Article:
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Matthew 5:46

    Matthew 5:46 Translations

    King James Version (KJV)

    For if ye love them which love you, what reward have ye? do not even the publicans the same?

    American King James Version (AKJV)

    For if you love them which love you, what reward have you? do not even the publicans the same?

    American Standard Version (ASV)

    For if ye love them that love you, what reward have ye? do not even the publicans the same?

    Basic English Translation (BBE)

    For if you have love for those who have love for you, what credit is it to you? do not the tax-farmers the same?

    Webster's Revision

    For if ye love them that love you, what reward have ye? do not even the publicans the same?

    World English Bible

    For if you love those who love you, what reward do you have? Don't even the tax collectors do the same?

    English Revised Version (ERV)

    For if ye love them that love you, what reward have ye? do not even the publicans the same?

    Clarke's Commentary on Matthew 5:46

    For if ye love them which love you - He who loves only his friends, does nothing for God's sake. He who loves for the sake of pleasure or interest, pays himself. God has no enemy which he hates but sin; we should have no other.

    The publicans - That is, tax-gatherers, τελωναι, from τελος a tax, and ωνεομαι I buy or farm. A farmer or collector of the taxes or public revenues. Of these there were two classes; the superior, who were Romans of the equestrian order; and the inferior, those mentioned in the Gospels, who it appears were mostly Jews.

    This class of men was detestable among the Romans, the Greeks, and the Jews, for their intolerable rapacity and avarice. They were abhorred in an especial manner by the Jews, to whom the Roman government was odious: these, assisting in collecting the Roman tribute, were considered as betrayers of the liberties of their country, and abettors of those who enslaved it. They were something like the tythe-farmers of certain college-livings in some counties of England, as Lancashire, etc. - a principal cause of the public burthens and discontent. One quotation, of the many produced by Kypke, will amply show in what detestation they were held among the Greeks. Theocritus being asked, Which of the wild beasts were the most cruel? answered, Εν μεν τοις ορεσιν αρκτοι και λεοντες· εν δε ταις πολεσιν, ΤΕΛΩΝΑΙ και συκοφανται. Bears and lions, in the mountains; and Tax-Gatherers and calumniators, in cities.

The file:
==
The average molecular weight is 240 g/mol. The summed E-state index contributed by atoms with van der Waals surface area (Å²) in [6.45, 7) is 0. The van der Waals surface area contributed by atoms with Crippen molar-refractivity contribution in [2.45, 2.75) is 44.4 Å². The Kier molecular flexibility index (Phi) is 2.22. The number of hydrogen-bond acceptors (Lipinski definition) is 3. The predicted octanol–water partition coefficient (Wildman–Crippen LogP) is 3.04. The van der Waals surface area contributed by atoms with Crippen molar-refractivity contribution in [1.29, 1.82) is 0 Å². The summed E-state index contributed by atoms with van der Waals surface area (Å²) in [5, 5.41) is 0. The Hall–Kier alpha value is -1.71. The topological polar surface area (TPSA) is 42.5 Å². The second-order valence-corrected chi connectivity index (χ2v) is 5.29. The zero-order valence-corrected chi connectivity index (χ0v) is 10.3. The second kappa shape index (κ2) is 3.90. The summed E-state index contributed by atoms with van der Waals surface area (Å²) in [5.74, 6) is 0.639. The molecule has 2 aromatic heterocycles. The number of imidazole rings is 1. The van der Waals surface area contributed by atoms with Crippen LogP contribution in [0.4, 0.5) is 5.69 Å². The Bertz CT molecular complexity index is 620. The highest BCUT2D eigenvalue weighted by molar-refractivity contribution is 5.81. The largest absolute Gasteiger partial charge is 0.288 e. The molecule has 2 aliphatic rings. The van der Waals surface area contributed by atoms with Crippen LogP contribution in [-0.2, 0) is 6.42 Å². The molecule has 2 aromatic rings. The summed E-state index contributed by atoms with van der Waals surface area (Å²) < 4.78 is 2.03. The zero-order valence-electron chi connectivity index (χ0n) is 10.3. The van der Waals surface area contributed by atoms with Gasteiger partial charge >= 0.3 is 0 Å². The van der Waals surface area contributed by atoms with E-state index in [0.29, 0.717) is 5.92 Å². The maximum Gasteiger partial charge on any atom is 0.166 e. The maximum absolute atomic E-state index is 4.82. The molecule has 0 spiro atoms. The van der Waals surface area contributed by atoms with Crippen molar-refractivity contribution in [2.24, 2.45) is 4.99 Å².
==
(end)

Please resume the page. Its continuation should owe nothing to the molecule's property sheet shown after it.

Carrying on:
Barnes' Notes on Matthew 5:46

    What reward have ye? - The word "reward" seems to be used in the sense of "deserving of praise." If you only love those that love you, you are selfish; it is not genuine love for the "character," but love for the "benefit," and you deserve no commendation. The very "publicans" would do the same.

    The publicans - The publicans were tax-gatherers. Judea was a province of the Roman empire. The Jews bore this foreign yoke with great impatience, and paid their taxes with great reluctance. It happened, therefore, that those who were appointed to collect taxes were objects of great detestation. They were, besides, people who would be supposed to execute their office at all hazards; men who were willing to engage in an odious and hated employment; people often of abandoned character, oppressive in their exactions, and dissolute in their lives. By the Jews they were associated in character with thieves and adulterers; with the profane and the dissolute. Christ says that even these wretched people would love their benefactors.

    Wesley's Notes on Matthew 5:46

    5:46 The publicans - were officers of the revenue, farmers, or receivers of the public money: men employed by the Romans to gather the taxes and customs, which they exacted of the nations they had conquered. These were generally odious for their extortion and oppression, and were reckoned by the Jews as the very scum of the earth.